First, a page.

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    Featured exhibitions and special projects currently on view

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    Previously installed exhibitions and special projects

The Ballantine House Fund

Join our group of neighbors and supporters of the 1885 Ballantine House, the last 19th‑century mansion on Washington Street, and an icon of Newark’s Gilded Age.

The Ballantine House Fund is dedicated to the care and presentation of our historic mansion. Donations underwrite annual maintenance and critical preservation work necessary to safeguard the site for future generations.  Donors to The Ballantine House Fund have funded projects including critical facade restoration, roof repair, replacement of obsolete fire and life safety systems, interior finishes restoration, monitoring and assessment of the historic structure and its original details. Funding also supports research, interpretation, and community engagement to connect the house to new audiences.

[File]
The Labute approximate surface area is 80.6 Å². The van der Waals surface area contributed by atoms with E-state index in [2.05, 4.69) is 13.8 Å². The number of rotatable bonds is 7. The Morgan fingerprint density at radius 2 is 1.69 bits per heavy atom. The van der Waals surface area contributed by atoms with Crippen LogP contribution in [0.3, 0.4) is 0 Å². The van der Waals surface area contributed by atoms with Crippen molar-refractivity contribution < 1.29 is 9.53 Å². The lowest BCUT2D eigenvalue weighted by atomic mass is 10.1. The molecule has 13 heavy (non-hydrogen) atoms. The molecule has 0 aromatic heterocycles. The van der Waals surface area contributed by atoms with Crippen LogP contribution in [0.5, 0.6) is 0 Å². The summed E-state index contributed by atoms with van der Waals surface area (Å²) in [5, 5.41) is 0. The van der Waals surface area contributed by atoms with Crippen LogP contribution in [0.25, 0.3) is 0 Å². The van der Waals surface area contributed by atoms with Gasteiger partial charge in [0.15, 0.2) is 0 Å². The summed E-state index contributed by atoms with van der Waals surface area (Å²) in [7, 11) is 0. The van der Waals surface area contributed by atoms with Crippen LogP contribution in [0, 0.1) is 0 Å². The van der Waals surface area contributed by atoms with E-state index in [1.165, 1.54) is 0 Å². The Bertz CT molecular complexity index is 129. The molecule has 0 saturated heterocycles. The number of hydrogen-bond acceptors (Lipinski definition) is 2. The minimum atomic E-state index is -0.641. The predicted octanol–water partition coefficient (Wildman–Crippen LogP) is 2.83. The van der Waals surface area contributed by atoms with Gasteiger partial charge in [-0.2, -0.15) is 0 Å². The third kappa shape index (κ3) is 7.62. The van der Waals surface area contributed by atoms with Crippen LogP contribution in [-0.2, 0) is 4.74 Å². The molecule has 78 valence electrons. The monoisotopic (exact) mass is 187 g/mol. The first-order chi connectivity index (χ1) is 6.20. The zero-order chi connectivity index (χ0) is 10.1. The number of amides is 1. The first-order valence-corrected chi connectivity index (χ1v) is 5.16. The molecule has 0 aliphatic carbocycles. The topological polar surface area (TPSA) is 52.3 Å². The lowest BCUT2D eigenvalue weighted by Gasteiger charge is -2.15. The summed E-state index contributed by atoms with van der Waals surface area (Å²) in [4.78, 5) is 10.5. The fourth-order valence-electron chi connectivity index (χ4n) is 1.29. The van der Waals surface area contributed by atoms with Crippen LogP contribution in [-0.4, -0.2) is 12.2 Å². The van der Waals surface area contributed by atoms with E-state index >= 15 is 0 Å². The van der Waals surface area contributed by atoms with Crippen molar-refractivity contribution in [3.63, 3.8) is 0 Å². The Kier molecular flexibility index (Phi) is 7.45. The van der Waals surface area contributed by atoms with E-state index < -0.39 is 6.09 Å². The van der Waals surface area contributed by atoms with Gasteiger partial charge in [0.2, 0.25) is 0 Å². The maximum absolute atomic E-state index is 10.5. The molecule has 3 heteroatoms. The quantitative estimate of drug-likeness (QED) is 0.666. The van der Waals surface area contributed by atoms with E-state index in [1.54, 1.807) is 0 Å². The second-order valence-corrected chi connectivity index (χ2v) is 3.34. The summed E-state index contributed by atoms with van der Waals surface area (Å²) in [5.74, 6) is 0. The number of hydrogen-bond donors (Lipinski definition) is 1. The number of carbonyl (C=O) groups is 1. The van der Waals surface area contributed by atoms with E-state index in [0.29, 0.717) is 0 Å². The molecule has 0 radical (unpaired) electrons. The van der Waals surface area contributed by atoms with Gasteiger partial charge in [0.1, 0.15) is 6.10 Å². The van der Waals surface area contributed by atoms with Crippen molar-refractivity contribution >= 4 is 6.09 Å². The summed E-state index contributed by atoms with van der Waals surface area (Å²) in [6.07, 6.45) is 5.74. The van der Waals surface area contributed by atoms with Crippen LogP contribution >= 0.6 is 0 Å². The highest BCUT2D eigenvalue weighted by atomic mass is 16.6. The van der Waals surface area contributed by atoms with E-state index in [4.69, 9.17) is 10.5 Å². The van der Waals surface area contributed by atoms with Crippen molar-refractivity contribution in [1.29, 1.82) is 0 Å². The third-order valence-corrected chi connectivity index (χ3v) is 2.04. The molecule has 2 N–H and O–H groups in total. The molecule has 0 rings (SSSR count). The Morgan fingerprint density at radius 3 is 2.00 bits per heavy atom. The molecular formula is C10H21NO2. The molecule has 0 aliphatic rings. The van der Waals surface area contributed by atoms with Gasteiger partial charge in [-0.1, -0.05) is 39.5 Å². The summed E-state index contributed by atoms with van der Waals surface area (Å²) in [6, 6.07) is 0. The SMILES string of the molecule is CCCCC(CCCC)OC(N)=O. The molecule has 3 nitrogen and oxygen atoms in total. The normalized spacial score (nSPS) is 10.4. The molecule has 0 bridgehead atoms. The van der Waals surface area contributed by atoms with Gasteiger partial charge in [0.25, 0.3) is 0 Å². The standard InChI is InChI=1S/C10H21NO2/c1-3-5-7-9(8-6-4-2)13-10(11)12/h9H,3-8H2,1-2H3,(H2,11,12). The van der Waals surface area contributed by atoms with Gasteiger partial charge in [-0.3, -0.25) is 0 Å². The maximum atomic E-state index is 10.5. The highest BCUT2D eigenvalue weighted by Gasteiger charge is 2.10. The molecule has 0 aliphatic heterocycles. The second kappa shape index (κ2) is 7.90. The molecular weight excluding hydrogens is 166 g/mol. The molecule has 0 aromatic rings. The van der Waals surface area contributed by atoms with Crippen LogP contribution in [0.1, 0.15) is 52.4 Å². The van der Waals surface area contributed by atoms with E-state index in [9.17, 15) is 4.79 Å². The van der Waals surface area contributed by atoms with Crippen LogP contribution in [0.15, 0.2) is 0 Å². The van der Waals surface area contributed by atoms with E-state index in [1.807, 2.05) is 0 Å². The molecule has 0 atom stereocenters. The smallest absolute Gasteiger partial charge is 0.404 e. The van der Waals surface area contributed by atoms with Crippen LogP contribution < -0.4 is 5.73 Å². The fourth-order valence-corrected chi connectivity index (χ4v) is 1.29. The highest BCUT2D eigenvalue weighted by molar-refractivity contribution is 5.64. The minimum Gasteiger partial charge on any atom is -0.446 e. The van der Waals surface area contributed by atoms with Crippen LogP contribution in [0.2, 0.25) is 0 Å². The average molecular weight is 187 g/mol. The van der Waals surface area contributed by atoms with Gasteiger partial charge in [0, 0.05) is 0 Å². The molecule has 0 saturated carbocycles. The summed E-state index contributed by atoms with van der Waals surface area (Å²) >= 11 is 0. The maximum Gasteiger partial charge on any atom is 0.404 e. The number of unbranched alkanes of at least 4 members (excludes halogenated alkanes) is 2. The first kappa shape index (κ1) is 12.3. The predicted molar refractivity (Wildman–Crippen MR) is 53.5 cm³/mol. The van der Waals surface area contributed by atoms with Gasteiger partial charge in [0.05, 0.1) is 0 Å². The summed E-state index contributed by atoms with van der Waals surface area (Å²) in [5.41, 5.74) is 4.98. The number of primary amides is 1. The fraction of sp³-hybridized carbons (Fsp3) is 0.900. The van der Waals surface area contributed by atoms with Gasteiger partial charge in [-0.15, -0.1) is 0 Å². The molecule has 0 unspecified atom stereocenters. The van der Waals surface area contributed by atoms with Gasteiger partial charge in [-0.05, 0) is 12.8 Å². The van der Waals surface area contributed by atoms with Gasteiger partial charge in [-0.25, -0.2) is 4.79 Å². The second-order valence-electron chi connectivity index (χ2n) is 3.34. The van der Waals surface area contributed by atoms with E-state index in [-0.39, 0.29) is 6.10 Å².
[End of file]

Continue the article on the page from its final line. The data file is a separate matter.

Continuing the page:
Donors of $500 and up are recognized in the Orientation Gallery each year and receive a copy of a commemorative fully illustrated publication, The Ballantine House, and an annual report on activities in The Ballantine House. Gifts of stock, securities, matching and tribute gifts, and IRA distributions are welcome.

For more information about the Fund, donor levels, and recognition, please contact  Michele Saliola, Director of Membership and Individual Giving, at 973-596-6491or msaliola@newarkmuseumart.org.

Donate to the Ballantine House Fund

 

About the Ballantine House

The Ballantine House, the last 19th-century mansion on Washington Street, was the home of John and Jeannette Ballantine of the Newark beer-brewing family. Architect George Edward Harney designed the 27-room, brick and limestone house. The Ballantines and their four children moved into their new home in 1885.

Part of the Newark Museum of Art since 1937, The Ballantine House is a wing of the Museum complex. The first floor rooms opened to the public in 1976.The building was designated a National Historic Landmark in 1985. Since 1994, the first and second-floor period rooms reveal the house as it was lived in between 1885 and 1919. Thematic galleries highlight the Decorative Arts collection and works from the Museum’s global art collections are installed throughout the house.